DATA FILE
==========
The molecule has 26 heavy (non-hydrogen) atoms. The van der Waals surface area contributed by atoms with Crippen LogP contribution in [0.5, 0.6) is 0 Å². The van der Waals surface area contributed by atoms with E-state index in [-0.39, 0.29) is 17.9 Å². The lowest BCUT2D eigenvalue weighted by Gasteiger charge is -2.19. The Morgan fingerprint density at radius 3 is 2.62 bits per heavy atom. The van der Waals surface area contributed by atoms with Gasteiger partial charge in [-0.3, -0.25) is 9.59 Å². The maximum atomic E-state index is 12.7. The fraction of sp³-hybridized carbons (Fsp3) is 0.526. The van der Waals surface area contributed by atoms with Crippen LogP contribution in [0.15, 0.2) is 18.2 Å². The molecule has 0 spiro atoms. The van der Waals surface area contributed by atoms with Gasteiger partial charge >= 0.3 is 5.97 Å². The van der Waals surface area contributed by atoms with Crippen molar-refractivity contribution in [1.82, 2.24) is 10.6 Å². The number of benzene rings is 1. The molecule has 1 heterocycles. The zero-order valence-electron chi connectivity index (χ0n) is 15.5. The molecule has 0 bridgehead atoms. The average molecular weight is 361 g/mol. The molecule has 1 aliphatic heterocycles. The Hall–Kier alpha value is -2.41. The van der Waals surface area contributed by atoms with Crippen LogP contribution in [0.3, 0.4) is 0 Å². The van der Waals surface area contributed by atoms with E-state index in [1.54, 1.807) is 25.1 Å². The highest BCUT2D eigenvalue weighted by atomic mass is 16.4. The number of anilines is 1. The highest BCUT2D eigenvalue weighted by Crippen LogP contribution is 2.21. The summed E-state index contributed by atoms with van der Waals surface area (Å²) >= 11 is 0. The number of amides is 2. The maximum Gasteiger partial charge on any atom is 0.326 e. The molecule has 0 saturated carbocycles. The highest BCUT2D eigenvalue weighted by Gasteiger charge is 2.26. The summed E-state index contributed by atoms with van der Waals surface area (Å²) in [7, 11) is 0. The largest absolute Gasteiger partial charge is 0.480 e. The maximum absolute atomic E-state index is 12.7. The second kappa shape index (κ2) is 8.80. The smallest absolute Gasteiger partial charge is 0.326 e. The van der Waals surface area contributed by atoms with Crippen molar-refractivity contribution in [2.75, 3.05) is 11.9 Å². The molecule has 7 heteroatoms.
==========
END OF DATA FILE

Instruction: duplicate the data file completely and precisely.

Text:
The molecule has 26 heavy (non-hydrogen) atoms. The van der Waals surface area contributed by atoms with Crippen LogP contribution in [0.5, 0.6) is 0 Å². The van der Waals surface area contributed by atoms with E-state index in [-0.39, 0.29) is 17.9 Å². The lowest BCUT2D eigenvalue weighted by Gasteiger charge is -2.19. The Morgan fingerprint density at radius 3 is 2.62 bits per heavy atom. The van der Waals surface area contributed by atoms with Gasteiger partial charge in [-0.3, -0.25) is 9.59 Å². The maximum atomic E-state index is 12.7. The fraction of sp³-hybridized carbons (Fsp3) is 0.526. The van der Waals surface area contributed by atoms with Crippen LogP contribution in [0.15, 0.2) is 18.2 Å². The molecule has 0 spiro atoms. The van der Waals surface area contributed by atoms with Gasteiger partial charge >= 0.3 is 5.97 Å². The van der Waals surface area contributed by atoms with Crippen molar-refractivity contribution in [1.82, 2.24) is 10.6 Å². The number of benzene rings is 1. The molecule has 1 heterocycles. The zero-order valence-electron chi connectivity index (χ0n) is 15.5. The molecule has 0 bridgehead atoms. The average molecular weight is 361 g/mol. The molecule has 1 aliphatic heterocycles. The Hall–Kier alpha value is -2.41. The van der Waals surface area contributed by atoms with Crippen LogP contribution in [0.3, 0.4) is 0 Å². The van der Waals surface area contributed by atoms with E-state index in [1.54, 1.807) is 25.1 Å². The highest BCUT2D eigenvalue weighted by atomic mass is 16.4. The number of anilines is 1. The highest BCUT2D eigenvalue weighted by Crippen LogP contribution is 2.21. The summed E-state index contributed by atoms with van der Waals surface area (Å²) >= 11 is 0. The number of amides is 2. The maximum Gasteiger partial charge on any atom is 0.326 e. The molecule has 0 saturated carbocycles. The highest BCUT2D eigenvalue weighted by Gasteiger charge is 2.26. The summed E-state index contributed by atoms with van der Waals surface area (Å²) in [7, 11) is 0. The largest absolute Gasteiger partial charge is 0.480 e. The maximum absolute atomic E-state index is 12.7. The second kappa shape index (κ2) is 8.80. The smallest absolute Gasteiger partial charge is 0.326 e. The van der Waals surface area contributed by atoms with Crippen molar-refractivity contribution in [2.75, 3.05) is 11.9 Å². The molecule has 7 heteroatoms.